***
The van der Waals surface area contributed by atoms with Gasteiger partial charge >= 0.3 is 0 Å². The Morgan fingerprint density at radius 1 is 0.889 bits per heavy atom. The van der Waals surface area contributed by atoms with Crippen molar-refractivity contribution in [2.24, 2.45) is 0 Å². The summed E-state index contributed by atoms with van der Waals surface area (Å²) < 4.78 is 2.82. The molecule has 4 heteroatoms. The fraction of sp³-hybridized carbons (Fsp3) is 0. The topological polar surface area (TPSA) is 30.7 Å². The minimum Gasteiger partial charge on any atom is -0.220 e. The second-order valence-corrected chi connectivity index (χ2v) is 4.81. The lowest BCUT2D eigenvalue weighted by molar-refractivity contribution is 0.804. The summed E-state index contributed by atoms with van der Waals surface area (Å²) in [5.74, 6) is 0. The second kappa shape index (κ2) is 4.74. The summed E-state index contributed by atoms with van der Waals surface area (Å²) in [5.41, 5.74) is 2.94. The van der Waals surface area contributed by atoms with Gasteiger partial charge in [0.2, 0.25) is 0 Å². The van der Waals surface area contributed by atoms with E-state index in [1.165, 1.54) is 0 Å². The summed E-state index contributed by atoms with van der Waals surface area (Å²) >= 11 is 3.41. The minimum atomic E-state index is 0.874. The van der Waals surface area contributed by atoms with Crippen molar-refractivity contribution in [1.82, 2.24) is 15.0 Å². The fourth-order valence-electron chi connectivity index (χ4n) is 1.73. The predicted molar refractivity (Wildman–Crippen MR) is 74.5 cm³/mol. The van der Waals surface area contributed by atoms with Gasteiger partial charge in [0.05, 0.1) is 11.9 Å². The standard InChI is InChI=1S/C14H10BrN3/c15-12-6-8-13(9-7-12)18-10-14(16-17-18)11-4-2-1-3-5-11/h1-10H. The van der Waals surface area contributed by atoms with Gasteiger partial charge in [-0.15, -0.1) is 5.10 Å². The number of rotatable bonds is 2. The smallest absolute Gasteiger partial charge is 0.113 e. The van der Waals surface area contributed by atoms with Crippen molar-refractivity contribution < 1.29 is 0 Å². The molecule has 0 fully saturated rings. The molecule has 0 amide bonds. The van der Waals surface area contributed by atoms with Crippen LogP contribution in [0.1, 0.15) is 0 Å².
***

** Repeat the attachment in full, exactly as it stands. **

The van der Waals surface area contributed by atoms with Gasteiger partial charge >= 0.3 is 0 Å². The Morgan fingerprint density at radius 1 is 0.889 bits per heavy atom. The van der Waals surface area contributed by atoms with Crippen molar-refractivity contribution in [2.24, 2.45) is 0 Å². The summed E-state index contributed by atoms with van der Waals surface area (Å²) < 4.78 is 2.82. The molecule has 4 heteroatoms. The fraction of sp³-hybridized carbons (Fsp3) is 0. The topological polar surface area (TPSA) is 30.7 Å². The minimum Gasteiger partial charge on any atom is -0.220 e. The second-order valence-corrected chi connectivity index (χ2v) is 4.81. The lowest BCUT2D eigenvalue weighted by molar-refractivity contribution is 0.804. The summed E-state index contributed by atoms with van der Waals surface area (Å²) in [5.74, 6) is 0. The second kappa shape index (κ2) is 4.74. The summed E-state index contributed by atoms with van der Waals surface area (Å²) in [5.41, 5.74) is 2.94. The van der Waals surface area contributed by atoms with Gasteiger partial charge in [0.2, 0.25) is 0 Å². The van der Waals surface area contributed by atoms with E-state index in [1.165, 1.54) is 0 Å². The summed E-state index contributed by atoms with van der Waals surface area (Å²) >= 11 is 3.41. The minimum atomic E-state index is 0.874. The van der Waals surface area contributed by atoms with Crippen molar-refractivity contribution in [1.82, 2.24) is 15.0 Å². The fourth-order valence-electron chi connectivity index (χ4n) is 1.73. The predicted molar refractivity (Wildman–Crippen MR) is 74.5 cm³/mol. The van der Waals surface area contributed by atoms with Gasteiger partial charge in [0.05, 0.1) is 11.9 Å². The standard InChI is InChI=1S/C14H10BrN3/c15-12-6-8-13(9-7-12)18-10-14(16-17-18)11-4-2-1-3-5-11/h1-10H. The van der Waals surface area contributed by atoms with Gasteiger partial charge in [-0.15, -0.1) is 5.10 Å². The number of rotatable bonds is 2. The smallest absolute Gasteiger partial charge is 0.113 e. The van der Waals surface area contributed by atoms with Crippen molar-refractivity contribution < 1.29 is 0 Å². The molecule has 0 fully saturated rings. The molecule has 0 amide bonds. The van der Waals surface area contributed by atoms with Crippen LogP contribution in [0.1, 0.15) is 0 Å².